The fact that a person is healthy does not mean that he is free of viruses.
According to a new study, the same viruses that make us sick can take up residence in the human body without causing a sneeze, cough, or other symptoms.
On average, healthy people harbor about five types of viruses in their bodies, according to researchers at the Washington University School of Medicine in St. Louis.
The study is the first comprehensive analysis to describe the diversity of viruses in healthy people.
«Most everyone is familiar with the idea that there is a normal bacterial flora in the body,» said study co-author Gregory Storch, a virologist and chief of the Division of Pediatric Infectious Diseases.
«Many people wondered if something similar happens with viruses, but so far they do not impose a clear answer. We now know that there is a normal, rich and complex viral flora.»
The researchers swabbed 102 healthy young people between the ages of 18 and 40 from up to five parts of their bodies: nose, skin, mouth, feces, and vagina.
In 92% of the subjects at least one virus was detected, and some of the individuals have between 10 and 15 viruses.
«We are impressed by the number of viruses that we found,» said Kristine M. Wylie, a professor of pediatrics and lead author of the study.
«We only studied up to five body sites in each person and if we had looked at the whole body we would have found more.»
The scientists saw that each individual had a different viral fingerprint.
Researchers don’t yet know whether viruses have a positive or negative effect on overall health, but they speculate that in some cases, they may keep the immune system primed to respond to dangerous danger, while in others, persistent viruses increase the risk of disease.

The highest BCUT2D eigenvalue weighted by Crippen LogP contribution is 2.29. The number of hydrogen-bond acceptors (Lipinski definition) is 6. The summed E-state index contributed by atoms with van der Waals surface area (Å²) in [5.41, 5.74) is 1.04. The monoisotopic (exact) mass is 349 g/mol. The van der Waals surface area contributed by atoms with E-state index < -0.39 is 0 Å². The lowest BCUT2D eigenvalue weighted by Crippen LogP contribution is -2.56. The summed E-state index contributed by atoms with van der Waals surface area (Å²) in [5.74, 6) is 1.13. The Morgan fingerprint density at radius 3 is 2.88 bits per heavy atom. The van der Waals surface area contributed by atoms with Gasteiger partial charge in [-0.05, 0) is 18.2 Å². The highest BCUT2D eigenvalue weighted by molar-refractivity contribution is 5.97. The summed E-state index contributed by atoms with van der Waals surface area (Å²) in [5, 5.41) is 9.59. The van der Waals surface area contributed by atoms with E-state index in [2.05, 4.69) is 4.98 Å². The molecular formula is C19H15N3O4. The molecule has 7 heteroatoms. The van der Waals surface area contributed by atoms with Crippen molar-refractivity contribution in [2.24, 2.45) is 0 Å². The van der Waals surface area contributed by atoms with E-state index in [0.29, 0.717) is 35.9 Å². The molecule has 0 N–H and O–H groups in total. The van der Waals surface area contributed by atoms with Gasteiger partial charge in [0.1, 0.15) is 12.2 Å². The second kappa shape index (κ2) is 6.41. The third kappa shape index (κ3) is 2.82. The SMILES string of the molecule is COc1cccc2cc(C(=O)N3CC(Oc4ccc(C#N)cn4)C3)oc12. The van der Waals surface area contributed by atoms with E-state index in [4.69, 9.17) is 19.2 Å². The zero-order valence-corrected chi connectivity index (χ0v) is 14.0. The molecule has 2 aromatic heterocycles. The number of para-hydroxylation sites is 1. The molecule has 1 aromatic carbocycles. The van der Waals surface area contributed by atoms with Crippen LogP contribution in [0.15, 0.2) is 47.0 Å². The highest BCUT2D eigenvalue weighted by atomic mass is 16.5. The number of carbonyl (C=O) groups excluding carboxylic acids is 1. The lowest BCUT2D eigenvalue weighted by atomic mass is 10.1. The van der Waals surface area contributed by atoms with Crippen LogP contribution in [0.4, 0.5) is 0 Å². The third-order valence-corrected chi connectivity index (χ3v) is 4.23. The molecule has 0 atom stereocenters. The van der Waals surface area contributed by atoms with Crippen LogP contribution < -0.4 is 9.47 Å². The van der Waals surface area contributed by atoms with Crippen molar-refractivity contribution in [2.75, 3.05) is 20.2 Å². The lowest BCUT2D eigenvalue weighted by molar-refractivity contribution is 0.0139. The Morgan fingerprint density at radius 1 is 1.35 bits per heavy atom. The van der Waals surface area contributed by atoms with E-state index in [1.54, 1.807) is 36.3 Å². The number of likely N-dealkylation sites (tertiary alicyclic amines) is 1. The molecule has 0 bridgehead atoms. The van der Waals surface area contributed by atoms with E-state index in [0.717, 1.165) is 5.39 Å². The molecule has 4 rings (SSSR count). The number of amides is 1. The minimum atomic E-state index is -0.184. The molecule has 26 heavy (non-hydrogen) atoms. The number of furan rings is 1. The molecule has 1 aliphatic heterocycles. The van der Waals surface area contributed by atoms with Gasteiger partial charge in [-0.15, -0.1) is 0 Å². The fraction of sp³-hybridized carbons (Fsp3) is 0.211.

Study volunteers were carefully screened to confirm that they were healthy and had no symptoms of acute infection.
Various types of viruses
The scientists found seven families of viruses, including strains of herpes viruses that are not sexually transmitted.
For example, herpesvirus 6 or 7 was found in 98% of individuals whose mouths were swabbed.
Certain strains of papillomavirus were found in approximately 75% of skin samples and 50% of samples from the nose.
Not surprisingly, the vagina is dominated by papillomaviruses.
38% of women showed to have these strains.
Some of the women harbored certain high-risk strains that increase the risk of cervical cancer.
Adenoviruses, the viruses that cause the common cold and pneumonia, are also common in many parts of the body.
And while experts acknowledge that more study is needed, they are pleased to have a clearer picture of the virus communities that inhabit healthy bodies.